Policy Brief

The Caesar Syria Civilian Protection Act and the United Arab Emirates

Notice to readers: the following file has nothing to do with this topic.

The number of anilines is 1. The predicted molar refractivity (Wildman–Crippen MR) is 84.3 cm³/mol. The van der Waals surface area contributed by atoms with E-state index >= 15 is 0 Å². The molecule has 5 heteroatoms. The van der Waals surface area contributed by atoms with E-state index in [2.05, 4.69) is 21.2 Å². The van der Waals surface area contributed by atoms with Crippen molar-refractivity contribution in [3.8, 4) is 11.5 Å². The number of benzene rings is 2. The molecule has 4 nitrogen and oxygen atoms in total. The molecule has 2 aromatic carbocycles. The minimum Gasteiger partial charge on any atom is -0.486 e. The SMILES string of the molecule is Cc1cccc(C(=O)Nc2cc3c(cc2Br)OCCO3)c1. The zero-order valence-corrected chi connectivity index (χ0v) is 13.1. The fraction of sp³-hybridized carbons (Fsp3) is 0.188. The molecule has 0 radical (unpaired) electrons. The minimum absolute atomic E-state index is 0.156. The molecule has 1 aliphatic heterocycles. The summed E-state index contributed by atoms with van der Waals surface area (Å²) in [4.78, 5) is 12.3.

Unlike the other sanctions introduced against the Assad regime during the civil war, the Caesar Syria Protection Act, which was adopted by the US Congress in December 2019 and came into effect on 17 June 2020, targets regime-supporter individuals, organizations and countries. This aspect of the act has a great potential for affecting various countries which seek to normalize relations and cooperate with the regime such as Russia and Iran. The Caesar Act also serves Donald Trump’s policy of maximum pressure on Iran by targeting Iran’s partners and proxies in the region such as Hezbollah. In the scope of the Caesar Act, “making contracts about reconstruction in the territories controlled by the Syrian regime and its allies” would result in sanctions for individuals or organizations. At this point, the United Arab Emirates (UAE) is regarded as one of the countries which is likely to be negatively affected by the act. The US sanctions had a restricting effect on the diplomatic and economic steps taken by the UAE for the purpose of normalizing relations with the Damascus administration. Even though the first wave of the Caesar Act does not bring about direct sanctions for the UAE, it is likely to levy new sanctions on the UAE in the future.